Q&A: childcare policy

Childcare is shaping up as a key battleground in the lead-up to the next general election. The Labour government and the Conservative party are battling for voters with a range of promises on after-hours childcare, parental choice, maternity pay and tax credits. David Batty examines their proposals

Thursday November 11, 2004

Why is childcare such a big issue?
Labour and the Conservatives both regard giving parents a choice about how they work and bring up children as a key election battleground. Earlier this year the Daycare Trust warned that working parents, particularly those with large families, are being financially stretched to the limit to secure care for their children. According to the charity, British parents pay the biggest childcare bills in Europe, spending 1.8bn a year.

Affordable childcare is also key to increasing economic productivity by ensuring career opportunities for women. Men's participation in childcare has not kept pace with women's employment, leaving an increasing burden on the latter in the home. Kate Stanley, the head of social policy at the centre-left thinktank the Institute for Public Policy Research, says childcare is a political priority because it is a gender issue as well as a children's issue. Furthermore it is central to one of the major social concerns of 21st-century living - how to achieve a work-life balance.

What is the government's childcare record?
Since 1997 the government has rolled out a range of childcare reforms. It has created childcare places for more than 1 million children and nursery education places for all three and four-year-olds; introduced a tax credit to help pay for childcare; established the Sure Start programme to provide support for families in poorer areas; and created new children's centres offering childcare, healthcare and parental support. Under its five-year education plan, published in July, the government also pledged to set up an extended school and a children's centre in every community, providing care services from 8am to 6pm. Further plans will be set out in a 10-year childcare strategy expected later this month.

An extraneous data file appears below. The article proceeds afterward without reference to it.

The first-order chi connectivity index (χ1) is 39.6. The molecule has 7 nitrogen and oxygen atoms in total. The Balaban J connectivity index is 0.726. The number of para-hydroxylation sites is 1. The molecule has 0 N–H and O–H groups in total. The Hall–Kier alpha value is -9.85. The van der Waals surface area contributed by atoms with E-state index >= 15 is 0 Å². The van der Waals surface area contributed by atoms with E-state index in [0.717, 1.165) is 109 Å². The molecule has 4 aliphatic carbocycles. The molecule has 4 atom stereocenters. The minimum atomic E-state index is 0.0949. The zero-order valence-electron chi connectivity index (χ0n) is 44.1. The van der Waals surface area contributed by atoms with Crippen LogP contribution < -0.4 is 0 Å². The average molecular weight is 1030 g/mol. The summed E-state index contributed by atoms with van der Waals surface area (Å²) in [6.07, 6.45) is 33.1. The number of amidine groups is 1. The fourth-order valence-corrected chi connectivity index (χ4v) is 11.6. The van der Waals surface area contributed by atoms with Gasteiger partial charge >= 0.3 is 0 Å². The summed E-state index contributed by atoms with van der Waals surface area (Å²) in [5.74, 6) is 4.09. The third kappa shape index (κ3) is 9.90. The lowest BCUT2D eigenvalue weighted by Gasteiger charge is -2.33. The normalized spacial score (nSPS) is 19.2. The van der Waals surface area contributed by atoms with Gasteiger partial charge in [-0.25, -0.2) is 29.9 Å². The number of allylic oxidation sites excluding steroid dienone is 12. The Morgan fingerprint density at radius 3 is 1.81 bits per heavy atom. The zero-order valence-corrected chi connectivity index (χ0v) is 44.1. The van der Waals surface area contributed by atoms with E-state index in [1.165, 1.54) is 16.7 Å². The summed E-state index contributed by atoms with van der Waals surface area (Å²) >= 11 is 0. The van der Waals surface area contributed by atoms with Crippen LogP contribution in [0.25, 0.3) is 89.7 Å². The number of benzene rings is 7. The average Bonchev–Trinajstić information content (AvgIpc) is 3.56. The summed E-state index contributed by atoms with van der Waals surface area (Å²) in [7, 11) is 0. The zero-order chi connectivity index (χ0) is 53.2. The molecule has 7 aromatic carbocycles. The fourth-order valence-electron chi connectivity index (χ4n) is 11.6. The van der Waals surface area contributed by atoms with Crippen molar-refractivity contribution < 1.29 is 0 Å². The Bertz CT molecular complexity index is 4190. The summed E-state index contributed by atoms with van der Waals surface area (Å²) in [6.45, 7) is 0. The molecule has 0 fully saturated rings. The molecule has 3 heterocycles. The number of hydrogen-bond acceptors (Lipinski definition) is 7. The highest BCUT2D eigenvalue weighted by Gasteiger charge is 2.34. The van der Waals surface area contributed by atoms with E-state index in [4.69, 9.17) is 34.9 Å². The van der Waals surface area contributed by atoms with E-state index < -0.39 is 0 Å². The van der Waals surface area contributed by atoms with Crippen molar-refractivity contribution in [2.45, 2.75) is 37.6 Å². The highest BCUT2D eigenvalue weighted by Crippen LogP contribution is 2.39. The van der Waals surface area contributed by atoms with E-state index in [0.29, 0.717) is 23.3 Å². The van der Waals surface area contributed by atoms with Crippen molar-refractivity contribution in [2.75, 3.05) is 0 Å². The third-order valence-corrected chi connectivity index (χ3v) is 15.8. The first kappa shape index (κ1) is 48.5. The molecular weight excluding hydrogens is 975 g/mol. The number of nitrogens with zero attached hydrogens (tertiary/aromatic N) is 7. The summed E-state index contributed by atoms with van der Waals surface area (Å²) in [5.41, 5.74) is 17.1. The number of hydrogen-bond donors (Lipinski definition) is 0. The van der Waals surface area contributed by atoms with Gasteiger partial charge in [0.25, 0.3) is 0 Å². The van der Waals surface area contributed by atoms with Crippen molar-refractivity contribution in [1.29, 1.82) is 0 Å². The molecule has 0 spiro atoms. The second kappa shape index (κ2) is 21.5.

What is the Conservative party's record?
Affordable childcare has not been regarded as a priority for the Conservatives. Traditional Conservative thinking dictates that mothers should stay at home providing unpaid care for their children. But Tory strategists now believe that the creation of a childcare policy will help convince voters that the party is in touch with current issues. Parents will have to wait until the party's election manifesto is unveiled to see what exactly the Tories are proposing.

What are the parties promising on maternity pay?
At present new mothers are entitled to maternity pay of 102.80 a week for a limit of six months. The government is looking at extending statutory maternity pay to cover the first year of a child's life. The Conservatives are looking to increase maternity pay within the first six months, but have yet to say by how much.

What are the Conservatives' proposals on childcare tax credits?
Currently parents can claim the childcare tax credit to help pay for formal childminders, such as a nanny or au pair. The Conservatives suggest reforming the system to allow parents to spend the credit as they like, so the system covers parents who look after their own children and other family members, such as grandparents. The Tory leader, Michael Howard, also suggested introducing special fast-track childminding courses for grandparents.

What role do the parties see for schools?
The prime minister, Tony Blair, has said that all parents should be offered affordable school-based care for children aged five to 11 years between the hours of 8am and 6pm by the end of the third term. The Conservatives do not have specific proposals for school-based care, but say they would allow schools to alter their opening hours to suit parents' needs.

What about children's centres?
The Conservatives have pledged to continue the roll-out of children's centres and the Sure Start programme, but they want the private and voluntary sectors to provide more of these services.

Anything else?
The Conservatives believe that childcare is overregulated and have pledged to tackle red tape.

What reaction has their been to the parties' proposals?
The National Childminding Association has raised concerns with the Conservative proposals, saying it was a myth that childminding was overregulated. They also said that few parents used family members to provide childcare. The charity 4Children has said that the prime minister's promise of a new statutory duty on councils to provide a childcare place for every school aged child who needs one by 2010 would help bring the UK's childcare provision in line with other European countries.